Hi Eha, historically you're right: This isn't a "cocktail." Cocktails were morning drinks, probably invented in the US, and were quite small drinks. But today language has evolved so we tend to call any mixed drink a "cocktail." (And we deliberately used cocktail in our title because there's a coffee drink -- without booze -- called the "toddy".) Wondering about your thought that "cocktail" aren't part of the British lexicon, though. Maybe the most famous cocktail book of all time -- _The Savoy Cocktail Book_ was published in the 1930s by the head bartender at London's Savoy Hotel. Or maybe I'm misunderstanding you? At any rate, we both agree that rum is the best liquor to use in this drink! Thanks for the comment.
*big smile* Not arguing just stating facts as I know them. Mr Google actually puts the word into late 19th century Louisiana ? I AM talking of the present day. Life actually has allowed me to take part of Australian and British 'society' events for most of my life . . . shall we say all around me would stop and stare methinks if I asked for a 'cocktail' and ask me from what part of the US I came - fact seen on the sidelines dozens of times . . .
Hi Eha, cocktail history is fascinating, isn't it? As is word history. So much to discuss. :-)
It's in the teens here and I sure could use one of these!
Great to see you posting after the holidays. Hope you had a fantastic break. Happy New Year! And cheers to a warm cocktail ;)
Hi Ashley, this will warm you up! :-) Thanks for the comment.
Hi Dahn, we had a fun time off! Glad to be back. Thanks for the comment. :-)
And that is exactly what I did... scotch then rum... and I used honey with the rum. And I really DID feel better. Thanks M
Hi David, glad these made you feel better. :-)
Yum this does sound tasty and comforting. My kind of drink.
It would be really nice holding and enjoying one at this time of the year...gorgeous shots, John!
John, this is a classic libation indeed and like you said, it's a great warming drink and a popular one here when the snow flies. Jameson's hot toddy is most often served at bars around these parts. But long before the Jameson's version became popular we had (and still have) Rödvinstoddy (red wine toddy).
FYI, cocktailing (same word in Swedish) is hugely popular over this way with the younger crowd.
Looks incredibly good!
Lately I just can't get warm so I think I'll have to try this. If I pretend I have a cold, is it OK to have a Hot Toddy for breakfast? :)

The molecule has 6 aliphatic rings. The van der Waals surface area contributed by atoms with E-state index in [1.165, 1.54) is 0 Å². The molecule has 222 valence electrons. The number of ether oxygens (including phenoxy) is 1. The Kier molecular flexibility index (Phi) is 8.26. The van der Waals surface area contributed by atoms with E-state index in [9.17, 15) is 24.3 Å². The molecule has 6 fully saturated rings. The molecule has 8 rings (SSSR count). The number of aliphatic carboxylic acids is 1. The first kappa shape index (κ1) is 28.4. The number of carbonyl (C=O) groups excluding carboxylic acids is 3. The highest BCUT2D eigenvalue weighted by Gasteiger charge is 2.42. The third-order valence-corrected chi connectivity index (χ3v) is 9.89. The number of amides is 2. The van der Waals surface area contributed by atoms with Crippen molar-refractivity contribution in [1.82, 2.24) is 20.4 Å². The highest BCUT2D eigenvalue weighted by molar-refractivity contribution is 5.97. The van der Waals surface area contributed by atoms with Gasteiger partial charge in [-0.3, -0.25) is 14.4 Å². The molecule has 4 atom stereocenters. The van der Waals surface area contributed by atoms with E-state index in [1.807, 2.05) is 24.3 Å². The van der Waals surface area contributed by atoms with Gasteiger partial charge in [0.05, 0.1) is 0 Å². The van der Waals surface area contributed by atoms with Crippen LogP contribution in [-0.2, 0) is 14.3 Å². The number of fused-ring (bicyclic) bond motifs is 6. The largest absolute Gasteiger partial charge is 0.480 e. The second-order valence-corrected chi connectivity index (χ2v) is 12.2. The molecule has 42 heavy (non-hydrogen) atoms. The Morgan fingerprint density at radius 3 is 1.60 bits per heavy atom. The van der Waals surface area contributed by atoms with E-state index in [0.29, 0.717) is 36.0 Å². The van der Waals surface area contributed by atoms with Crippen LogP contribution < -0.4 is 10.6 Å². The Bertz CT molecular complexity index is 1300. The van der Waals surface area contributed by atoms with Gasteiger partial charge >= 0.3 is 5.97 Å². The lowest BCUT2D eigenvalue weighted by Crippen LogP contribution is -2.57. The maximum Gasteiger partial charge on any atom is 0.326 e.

Hi Vicki, our kind of drink, too! :-) Thanks for the comment.
Hi Angie, we love warming drinks like this when it's cold outside! Thanks for the comment.
Hi Ron, cocktails have become really popular in most places in the last 15 years or so, or so it seems. And I do like Irish whiskey in this. And I've had red-wine versions of this -- which is what mulled wine is -- kinda, sorta ;-) Thanks for the comment.
Hi Natalia, it is! :-) Thanks for the comment.
Hi Kelsie, better yet, have one for breakfast to prevent a cold! :-) Thanks for the comment.
I'm 'shivering' here in the cold San Diego winter and feel like having one of these drinks (I'm afraid to use the word 'cocktail' after reading some of the remarks above)! BTW, I recently made for the second time your Baked Jalapeno dip recipe- it's a real winner!
Hi Fran, LOL! It's all good fun. :-) I haven't had that dip in ages -- now you have ME craving it! :-) Thanks for the comment.
I love this post, John! We always joke about giving the kids a "hot toddy" when we can't get them to sleep LOL Turns out this not a drink for little ones to take at all, but mommy and daddy could sure use one :) I think bourbon and brown sugar sounds perfect with this! Temps are supposed to drop here this weekend so, bookmarked!!
Hi Marcelle, definitely not a drink for the little ones! :-) Thanks for the comment.
Hot Toddyis more than just a beverage with a funny name. I associate it with the ski lodges of my youth. Hot toddies and ski lodges are indeed a good combination. But more likely, when winter rolls around, I consider the hot toddy as the original nighttime sniffling sneezing coughing aching stuffy head fever so you can rest medicine. GREG
Hi Greg, this is a terrific nighttime sniffling sneezing coughing aching stuffy head fever so you can rest medicine! :-) Thanks for the comment.
Perfect timing! Tonight's movie night next to a roaming fire. What's better to go with that than this hot toddy! Thanks Johns!
Hi MJ, this drink goes well with roaring fires! :-) Plus it's a slow sipper -- perfect for movies. Thanks for the comment.
This cocktail should be on our menu for today. Although they (so far) have missed the prediction of 4-6 inches of snow, it is still frigid!!!!! Enjoy the warm vacay!
Hi Debra, we've had a ton of rain the last day, and now it looks as if we'll be getting at least some snow. Time for one of these! :-) Thanks for the comment.
This is what I'll drink when Noel Coward invites me for cocktails.
Hi Amalia, good idea! :-) Thanks for the comment.
You know comfort food? This is a total comfort sip. ;)
Hi Carolyn, definitely a comfort sip! :-) Thanks for the comment.
I haven't tried making a hot toddy with rum before, I think I will!
I have made a toddy with spiced rum and it's quite good. Never thought of using tea. That sounds interesting.
Hi Caroline, dark rum (or a good amber) is wonderful in a hot toddy! :-) Thanks for the comment.
Hi Jeff, using tea instead of water does add a whole 'nother layer of flavor. Worth trying, although usually I just use hot waster. :-) I really should try spiced rum sometime -- I've been it's good stuff, but we already have so many different rums on hand I'm reluctant to add another bottle to the collection. :-) Thanks for the comment.
It has been a long time since I have had a hot toddy. Sounds like a wonderful way to warm up with all the cold weather.
Hi Dawn, a terrific way to warm up! :-) Thanks for the comment.
I did make this for our fire and a movie and loved it. Normally I use bourbon for toddy's but I tried the dark rum as you suggested and now I think I like rum in my hot toddy rather than bourbon. Thanks!
Hi MJ, we do like bourbon in a toddy, but think dark rum makes a better drink. Glad you liked this!
Such glorious photos! Such a glorious drink!
Hi Sherry, it's a good one. :-) Thanks for the comment.
In winter very little beats a hot toddy!
Hi Emma, one of the best winter drinks we know. :-) Thanks for the comment.